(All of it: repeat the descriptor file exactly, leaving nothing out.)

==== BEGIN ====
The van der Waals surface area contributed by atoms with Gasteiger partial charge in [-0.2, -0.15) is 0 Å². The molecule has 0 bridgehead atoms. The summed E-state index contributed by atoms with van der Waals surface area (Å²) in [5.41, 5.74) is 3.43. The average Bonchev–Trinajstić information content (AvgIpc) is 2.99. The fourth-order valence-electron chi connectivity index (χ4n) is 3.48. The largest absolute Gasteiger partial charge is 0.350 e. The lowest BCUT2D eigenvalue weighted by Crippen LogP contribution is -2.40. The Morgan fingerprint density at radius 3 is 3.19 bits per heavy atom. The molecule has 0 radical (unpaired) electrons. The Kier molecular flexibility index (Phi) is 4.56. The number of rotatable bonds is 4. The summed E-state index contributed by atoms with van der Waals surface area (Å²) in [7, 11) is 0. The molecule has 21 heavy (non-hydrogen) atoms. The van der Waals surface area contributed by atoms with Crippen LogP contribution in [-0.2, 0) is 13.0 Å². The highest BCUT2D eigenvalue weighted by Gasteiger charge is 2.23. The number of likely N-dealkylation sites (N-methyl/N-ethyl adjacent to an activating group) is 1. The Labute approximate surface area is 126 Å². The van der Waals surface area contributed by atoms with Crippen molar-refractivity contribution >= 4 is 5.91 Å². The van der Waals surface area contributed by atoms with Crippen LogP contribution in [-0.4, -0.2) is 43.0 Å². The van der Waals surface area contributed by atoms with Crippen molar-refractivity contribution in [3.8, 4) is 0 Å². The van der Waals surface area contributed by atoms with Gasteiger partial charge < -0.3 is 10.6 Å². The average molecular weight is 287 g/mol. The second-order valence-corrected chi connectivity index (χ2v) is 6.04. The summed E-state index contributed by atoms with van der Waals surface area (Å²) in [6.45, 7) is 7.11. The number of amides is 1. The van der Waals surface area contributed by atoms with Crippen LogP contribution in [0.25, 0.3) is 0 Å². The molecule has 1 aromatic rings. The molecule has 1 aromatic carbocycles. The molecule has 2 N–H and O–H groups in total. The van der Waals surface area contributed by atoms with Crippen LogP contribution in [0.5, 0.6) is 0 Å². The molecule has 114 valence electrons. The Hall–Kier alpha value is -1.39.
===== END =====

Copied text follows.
The van der Waals surface area contributed by atoms with Gasteiger partial charge in [-0.2, -0.15) is 0 Å². The molecule has 0 bridgehead atoms. The summed E-state index contributed by atoms with van der Waals surface area (Å²) in [5.41, 5.74) is 3.43. The average Bonchev–Trinajstić information content (AvgIpc) is 2.99. The fourth-order valence-electron chi connectivity index (χ4n) is 3.48. The largest absolute Gasteiger partial charge is 0.350 e. The lowest BCUT2D eigenvalue weighted by Crippen LogP contribution is -2.40. The Morgan fingerprint density at radius 3 is 3.19 bits per heavy atom. The molecule has 0 radical (unpaired) electrons. The Kier molecular flexibility index (Phi) is 4.56. The number of rotatable bonds is 4. The summed E-state index contributed by atoms with van der Waals surface area (Å²) in [7, 11) is 0. The molecule has 21 heavy (non-hydrogen) atoms. The van der Waals surface area contributed by atoms with Crippen LogP contribution in [-0.2, 0) is 13.0 Å². The highest BCUT2D eigenvalue weighted by Gasteiger charge is 2.23. The number of likely N-dealkylation sites (N-methyl/N-ethyl adjacent to an activating group) is 1. The Labute approximate surface area is 126 Å². The van der Waals surface area contributed by atoms with Crippen molar-refractivity contribution >= 4 is 5.91 Å². The van der Waals surface area contributed by atoms with Crippen LogP contribution in [-0.4, -0.2) is 43.0 Å². The van der Waals surface area contributed by atoms with Crippen molar-refractivity contribution in [3.8, 4) is 0 Å². The van der Waals surface area contributed by atoms with Gasteiger partial charge < -0.3 is 10.6 Å². The average molecular weight is 287 g/mol. The second-order valence-corrected chi connectivity index (χ2v) is 6.04. The summed E-state index contributed by atoms with van der Waals surface area (Å²) in [6.45, 7) is 7.11. The number of amides is 1. The van der Waals surface area contributed by atoms with Crippen LogP contribution in [0.25, 0.3) is 0 Å². The molecule has 1 aromatic rings. The molecule has 1 aromatic carbocycles. The molecule has 2 N–H and O–H groups in total. The van der Waals surface area contributed by atoms with Crippen LogP contribution in [0.5, 0.6) is 0 Å². The molecule has 114 valence electrons. The Hall–Kier alpha value is -1.39.